Anonymous said...

I am pretty impressed with how sensitive and tolerant kids are nowadays. I really don't think anyone would try and give your Asa a derogatory version of his name and anyone who tried would be swiftly corrected by a parent, teacher or even fellow student. There is always the chance that your friend's Asa will decide he prefers John, fixing the problem altogether!

Kaela said...

I can remember two boys who shared a name in my elementary school class year. One had developmental issues and the other did not. No one referred to them as anything other than "Josh S." and "Josh B."

I do remember in my first year of college there was a girl named Mary who was blind, and she was sometimes referred to as "Mary, the one who is blind", to differentiate her from another Mary, but never as "Blind Mary" or anything similarly derogatory. I think the vast majority of people are very sensitive, though, to something like that, and besides not wanting to cause pain, would be mortified to appear as boorish and lame as someone who would casually mark someone by their different ability, right in their (nick)name.

That said, I understand your concern-- it would occur to me, too. But I think you should just cross that bridge when you get to it, and do mention it to the mother sometime if you can do it in a casual way.

Best of luck!

Helena said...

This broke my heart - I can absolutely see how a mother would have that concern weighing on her. I think, as was said by everyone so far, that if some kid described your Asa in anyway other than Asa First-Letter they would (and SHOULD) be corrected.

We had kids on my block with the same name, and we kids called them "big Danny" and "little Danny" which, in hindsight, I would have hated because no girl wants to be "big" (due to societal pressures and that's another story) but we just meant that one Danny was older than the other.

Take heart, Asa FirstLetter's Mom.

mamashine said...

I can completely see how this would bother you ahead of time as a mom- mama bear instinct makes me think of how I would deal with worst case scenarios in advance. However, I do agree with everyone else that it is not likely to be an issue.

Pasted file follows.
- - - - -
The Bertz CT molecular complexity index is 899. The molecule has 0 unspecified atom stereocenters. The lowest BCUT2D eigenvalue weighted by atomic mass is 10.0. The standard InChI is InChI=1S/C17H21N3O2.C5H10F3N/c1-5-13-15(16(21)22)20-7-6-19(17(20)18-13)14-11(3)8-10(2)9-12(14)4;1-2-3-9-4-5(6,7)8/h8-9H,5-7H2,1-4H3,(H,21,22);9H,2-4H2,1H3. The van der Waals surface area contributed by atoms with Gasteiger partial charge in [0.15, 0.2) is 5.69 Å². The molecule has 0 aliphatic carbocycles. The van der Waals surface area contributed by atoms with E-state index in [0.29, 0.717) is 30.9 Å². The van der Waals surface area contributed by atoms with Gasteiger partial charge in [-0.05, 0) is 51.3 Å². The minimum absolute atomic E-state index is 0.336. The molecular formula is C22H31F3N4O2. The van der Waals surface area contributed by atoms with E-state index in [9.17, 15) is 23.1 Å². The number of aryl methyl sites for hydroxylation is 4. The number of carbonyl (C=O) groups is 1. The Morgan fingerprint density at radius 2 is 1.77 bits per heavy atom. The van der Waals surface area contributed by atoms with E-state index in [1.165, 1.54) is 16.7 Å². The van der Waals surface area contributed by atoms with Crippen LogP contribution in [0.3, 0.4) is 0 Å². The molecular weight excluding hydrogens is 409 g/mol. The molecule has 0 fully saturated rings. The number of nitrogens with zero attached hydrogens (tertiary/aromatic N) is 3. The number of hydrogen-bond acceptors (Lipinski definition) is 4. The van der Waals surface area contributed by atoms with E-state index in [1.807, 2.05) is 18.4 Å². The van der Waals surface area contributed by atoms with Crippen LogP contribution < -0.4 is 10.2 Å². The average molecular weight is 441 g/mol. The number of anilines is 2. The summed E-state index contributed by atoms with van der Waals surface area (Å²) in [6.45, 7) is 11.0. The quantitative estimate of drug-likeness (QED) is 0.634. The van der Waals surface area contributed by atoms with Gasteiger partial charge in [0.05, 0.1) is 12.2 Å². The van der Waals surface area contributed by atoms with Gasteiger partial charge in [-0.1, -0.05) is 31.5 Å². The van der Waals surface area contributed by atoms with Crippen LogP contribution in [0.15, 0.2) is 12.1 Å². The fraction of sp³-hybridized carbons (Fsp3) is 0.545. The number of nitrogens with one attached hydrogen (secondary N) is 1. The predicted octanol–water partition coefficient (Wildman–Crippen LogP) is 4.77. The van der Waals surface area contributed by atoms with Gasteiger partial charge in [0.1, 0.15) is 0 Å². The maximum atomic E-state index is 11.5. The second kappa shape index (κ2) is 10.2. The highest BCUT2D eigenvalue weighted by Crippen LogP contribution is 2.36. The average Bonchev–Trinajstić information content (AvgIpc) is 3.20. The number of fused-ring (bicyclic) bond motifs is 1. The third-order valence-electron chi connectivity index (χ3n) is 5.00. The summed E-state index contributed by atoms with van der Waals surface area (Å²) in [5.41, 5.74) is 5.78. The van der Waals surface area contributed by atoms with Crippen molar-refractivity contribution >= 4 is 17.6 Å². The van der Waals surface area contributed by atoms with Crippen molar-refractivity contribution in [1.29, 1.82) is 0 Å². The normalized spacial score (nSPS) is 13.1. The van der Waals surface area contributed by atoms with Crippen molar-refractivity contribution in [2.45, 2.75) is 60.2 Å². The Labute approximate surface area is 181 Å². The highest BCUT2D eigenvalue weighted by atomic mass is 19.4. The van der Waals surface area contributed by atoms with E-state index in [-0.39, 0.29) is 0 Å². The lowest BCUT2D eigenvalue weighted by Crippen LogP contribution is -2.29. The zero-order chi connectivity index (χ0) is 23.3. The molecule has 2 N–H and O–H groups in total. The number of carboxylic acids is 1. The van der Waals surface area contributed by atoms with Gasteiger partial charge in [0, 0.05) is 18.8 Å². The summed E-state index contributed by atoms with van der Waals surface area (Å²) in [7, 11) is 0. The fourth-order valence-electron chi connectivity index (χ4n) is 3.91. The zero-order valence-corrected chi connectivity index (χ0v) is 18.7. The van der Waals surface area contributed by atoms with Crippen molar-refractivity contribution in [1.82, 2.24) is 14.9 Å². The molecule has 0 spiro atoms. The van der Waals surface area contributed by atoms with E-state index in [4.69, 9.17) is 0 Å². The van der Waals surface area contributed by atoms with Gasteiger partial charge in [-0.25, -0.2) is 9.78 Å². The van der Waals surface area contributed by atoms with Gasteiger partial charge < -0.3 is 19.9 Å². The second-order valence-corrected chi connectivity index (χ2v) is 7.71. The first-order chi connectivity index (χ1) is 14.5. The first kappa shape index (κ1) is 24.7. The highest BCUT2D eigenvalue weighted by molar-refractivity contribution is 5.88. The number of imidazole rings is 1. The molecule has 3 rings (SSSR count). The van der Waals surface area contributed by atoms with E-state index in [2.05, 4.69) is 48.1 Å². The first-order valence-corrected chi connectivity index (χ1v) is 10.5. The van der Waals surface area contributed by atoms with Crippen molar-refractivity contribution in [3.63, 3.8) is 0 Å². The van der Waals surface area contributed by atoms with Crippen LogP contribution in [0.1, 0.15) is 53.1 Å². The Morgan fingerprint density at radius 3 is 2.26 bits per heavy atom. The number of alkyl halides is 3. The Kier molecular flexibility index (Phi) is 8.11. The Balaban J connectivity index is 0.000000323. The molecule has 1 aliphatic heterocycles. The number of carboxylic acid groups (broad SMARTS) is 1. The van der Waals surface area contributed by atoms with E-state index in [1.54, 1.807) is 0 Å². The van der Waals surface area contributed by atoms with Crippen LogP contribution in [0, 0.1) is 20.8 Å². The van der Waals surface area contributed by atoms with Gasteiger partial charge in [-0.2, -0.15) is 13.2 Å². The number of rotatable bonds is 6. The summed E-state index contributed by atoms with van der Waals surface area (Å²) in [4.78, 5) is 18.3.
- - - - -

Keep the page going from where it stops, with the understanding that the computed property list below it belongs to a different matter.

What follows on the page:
My son has 2 girls named Haley in his class, and the teacher started calling them both by first and middle, so now he has Hailey Nicole and Haley Madison. I talked to one of their moms the other day and she was saying how it sort of caught her off guard because they've NEVER called her by both names, but she likes it. And now her daughter insists on being called Hailey Nicole. :)

Myra said...

My first instinct is to tell you to share your concerns with your neighbor who is pregnant. Like the other commenters, I think (hope) you will be surprised by people’s sensitivities about blindness and names that highlight physical differences. But I also think that opening up about a concern like this-- in a nonchalant manner-- can only help in the long run.
It’s not like you’re asking her to change her choice of names (and it sounds like it has been their name crush for a long time), just sharing your concern about your own son. It may not have occurred to her that these boys will have to distinguish themselves from one another. She may opt for “J0hn Asa” because it would be easier for everyone.

Another reason to mention it to her: she’s your friend and neighbor; she can help support you and your son for as long as you live there, if not forever. She could be a great advocate if ever someone is insensitive enough to say “blind Asa.”

Anonymous said...

I think it might help that most of these kids will know each other from kindergarden and first grade or even earlier. It should be pretty easy for them to pick up whatever names the adults around them are using, and at that age they are still so well supervised that there should be lots of chances to hear what they are saying and step in if necessary.

Claire Wessel said...

I'm pretty sure parents and teachers would nip "Blind Asa" in the bud real quick! Kids do just naturally find their own ways of differentiating though. For instance, there are two kids named Skyler in my son's preschool class. The names are spelled different, but they have the same sound and initial for last name, so Skyler H. won't work. However, one is a boy, and the other a girl. So, the kids just started calling them Skyler Boy and Skyler Girl, which makes them seem a bit like superheros if you ask me! It's cute, it works, and it's probably going to stick with them as long as they are in the same schools. Chances are with your boys, one will end up "Ace" and the other "Asa" or both Asa unless the other is around and then they will call one Asa and the other John Asa, etc. Who knows what will evolve! Nicknames are funny like that. My friend's daughter Bianca is a total tomboy and ended up getting called Bonk and Bonkers in the end. It happens!